What you need to know:
- Vera Tracy Agutu entered into a partnership with Easter Hellen in 2016 to form Eastnat Food Limited.
- When they started out, their idea was to sell honey from door to door in the neighbourhood.
The meandering dusty road leads the Seeds of Gold team to Kaputiei Estate in Kitengela town, Kajiado County, the home of Eastnat Foods Limited.
It is here that we meet Vera Tracy Agutu and her business partner, Easter Hellen, overseeing a hive of activity at their honey processing and infusion plant.
The plant, which has employed six youths, is designed to accommodate a raw honey delivery point, weighing, processing and packaging areas.
In addition, there is a separate room for honey infusion, which makes Ms Agutu’s enterprise unique.
Ms Agutu entered into a partnership with Ms Hellen in 2016 to form Eastnat Food Limited.
When they started out, their idea was to sell honey from door to door in the neighbourhood.
This gave them the advantage of getting feedback from their clients.
That is how they moved from selling raw or pure honey to making infused honey.
She did not know much about the trade and had to learn more about the market trends, an initiative that saw her take a risk and give it a try.
"In 2018, after carrying out market research on the venture, we began using different types of herbs to make infused honey," says Ms Agutu , an International Studies and Diplomacy graduate from the University of Nairobi.
Ms Agutu says availability of herbs in the market made it possible for her to carry out many experiments for different outcomes that would fit different clients.
"I started off by using rosemary (a member of the mint family Lamiaceae) in honey.
The outcome was unimaginable and it struck a chord with clients, who like their tea flavoured with rosemary to get that soothing effect," she says.
She later put in Sh6,000 from her savings to purchase more herbs. She also acquired a blender, honey storage tank and a dehydrator to dry the herbs.
Out of pure honey, Ms Agutu makes products infused with ginger, eucalyptus, vanilla, lemon grass and mint.
She says she sources the herbs from farmers across the country, for instance rosemary is acquired from Kericho and her rural home in Lambwe valley.
On the other hand, vanilla is imported from Uganda as it is not available locally.
She gets a bean for Sh800. It is from vanilla caviar that she extracts pulp that is infused with honey.
"Out of six types of infused honey, rosemary flavour is the most preferred by clients,” she says, adding that they source honey in bulk from Elgeyo-Marakwet, Baringo and Machakos counties.
A kilo of infused honey goes for Sh1,200. It is sold around Kitengela and in Nairobi, Limuru, Nakuru , Kajiado and Machakos.
Ms Agutu and Ms Hellen have also taken to social media to market their products, where they have made contacts with hotels and companies that buy their infused honey in bulk.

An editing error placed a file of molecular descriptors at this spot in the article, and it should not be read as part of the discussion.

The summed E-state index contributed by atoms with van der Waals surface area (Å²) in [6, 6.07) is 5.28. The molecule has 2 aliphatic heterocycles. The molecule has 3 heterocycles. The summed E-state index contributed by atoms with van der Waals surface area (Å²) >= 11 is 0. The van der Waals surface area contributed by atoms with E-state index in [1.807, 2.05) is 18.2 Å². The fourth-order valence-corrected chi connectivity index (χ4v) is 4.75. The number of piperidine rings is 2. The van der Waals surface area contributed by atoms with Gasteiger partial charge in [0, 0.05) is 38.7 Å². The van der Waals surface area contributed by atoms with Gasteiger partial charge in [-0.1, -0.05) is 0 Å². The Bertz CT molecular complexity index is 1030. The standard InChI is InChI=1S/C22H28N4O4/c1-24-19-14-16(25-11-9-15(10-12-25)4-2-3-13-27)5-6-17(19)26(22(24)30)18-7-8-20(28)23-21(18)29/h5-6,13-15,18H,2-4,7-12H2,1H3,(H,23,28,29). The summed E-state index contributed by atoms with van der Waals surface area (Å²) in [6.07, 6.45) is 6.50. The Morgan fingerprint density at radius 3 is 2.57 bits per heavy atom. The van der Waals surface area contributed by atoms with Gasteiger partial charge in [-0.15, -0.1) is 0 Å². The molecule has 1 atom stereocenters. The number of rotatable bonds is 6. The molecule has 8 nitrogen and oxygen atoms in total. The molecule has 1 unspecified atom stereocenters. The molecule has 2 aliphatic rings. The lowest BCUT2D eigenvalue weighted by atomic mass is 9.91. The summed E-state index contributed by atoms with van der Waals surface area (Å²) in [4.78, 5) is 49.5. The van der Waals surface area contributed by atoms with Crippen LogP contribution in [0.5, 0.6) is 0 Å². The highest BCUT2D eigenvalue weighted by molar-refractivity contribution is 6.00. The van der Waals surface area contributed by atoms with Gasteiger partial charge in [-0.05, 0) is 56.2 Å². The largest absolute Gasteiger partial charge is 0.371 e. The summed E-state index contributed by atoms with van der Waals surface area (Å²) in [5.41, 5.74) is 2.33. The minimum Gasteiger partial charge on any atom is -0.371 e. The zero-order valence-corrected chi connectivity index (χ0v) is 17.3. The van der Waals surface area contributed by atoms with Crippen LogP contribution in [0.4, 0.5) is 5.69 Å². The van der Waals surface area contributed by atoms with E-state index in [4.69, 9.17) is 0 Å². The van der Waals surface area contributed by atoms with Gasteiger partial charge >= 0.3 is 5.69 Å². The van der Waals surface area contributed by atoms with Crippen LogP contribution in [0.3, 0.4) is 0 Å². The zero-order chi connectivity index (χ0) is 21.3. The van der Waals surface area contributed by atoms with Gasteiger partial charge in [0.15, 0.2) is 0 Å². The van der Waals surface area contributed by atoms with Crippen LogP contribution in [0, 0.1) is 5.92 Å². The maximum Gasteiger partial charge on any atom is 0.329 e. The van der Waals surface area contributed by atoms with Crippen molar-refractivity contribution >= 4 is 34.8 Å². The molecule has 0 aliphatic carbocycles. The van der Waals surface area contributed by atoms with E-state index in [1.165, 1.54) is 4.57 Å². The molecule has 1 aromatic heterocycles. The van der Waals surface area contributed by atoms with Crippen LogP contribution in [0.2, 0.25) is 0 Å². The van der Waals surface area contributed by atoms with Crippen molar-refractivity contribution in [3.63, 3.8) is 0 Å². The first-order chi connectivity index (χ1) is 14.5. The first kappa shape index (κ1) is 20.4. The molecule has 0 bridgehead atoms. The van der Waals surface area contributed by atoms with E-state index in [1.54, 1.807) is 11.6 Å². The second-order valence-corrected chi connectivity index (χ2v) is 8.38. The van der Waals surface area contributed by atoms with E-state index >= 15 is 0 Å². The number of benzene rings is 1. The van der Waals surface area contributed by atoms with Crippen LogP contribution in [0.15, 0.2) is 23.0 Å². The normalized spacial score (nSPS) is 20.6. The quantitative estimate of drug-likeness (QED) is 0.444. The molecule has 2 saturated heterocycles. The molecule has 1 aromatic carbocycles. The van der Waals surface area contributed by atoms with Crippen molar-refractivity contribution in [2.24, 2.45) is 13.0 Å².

On average, Eastnat infuses approximately 20kg of honey every week, up from 10kgs two years ago.
Ms Hellen says the procedure of making infused honey is simple.
Supply of herbs
To begin with, herbs are dried before being crushed into fine powder. The powder is mixed with honey and covered.
"We give it a period of eight days to settle and concentrate and later sieve it to remove particles from the honey and then remain with the particle-free honey with the scent and flavour of herbs,” she adds.
Ms Hellen says infused honey fetches a good market price of Sh1,200 a kilo, compared to pure honey that goes for Sh750, while raw honey sells at Sh450.
According to Ms Hellen, the enterprise has taught them patience in doing business, seeing that it has taken time for their business idea to be transformed into cash.
For instance, when they started out, it was difficult to sell even a kilo of infused honey.
“Young people should try out their ideas and monetise their hobbies through persistence and hard work, so that ideas can be turned into income-generating activities,” she advises.
In any business, challenges abound and for the duo, the major setback is unreliable supply of herbs, which are sometimes out of season, resulting in price fluctuations.
In addition, there is an information gap, with some people expressing concern that infused honey is not pure and is concentrated with chemicals.
Mr Stephen Kagio, a lecturer in Apiculture and Sericulture at Egerton University, says value addition in honey should have a medicinal aspect.
The value chain should indicate to the public what is added to the honey to establish the target market.
According to him, this should be done with care to avoid any interference with the quality of honey.
"Some people who handle honey tend to destroy its quality by either overheating or adding other substances such as sugar. The additives end up making the honey lose its medicinal component,” he adds.
He says dealers in honey should establish their own apiary before recruiting more bee-keepers to ensure consistency in supply of good quality and enough honey.
In addition, Mr Kagio hails the initiative by Ms Agutu and Ms Hellen to carry out value addition in honey, saying there is potential in the honey value chain to create employment opportunities for the youth, who serve in different capacities from harvesting , processing as well as marketing.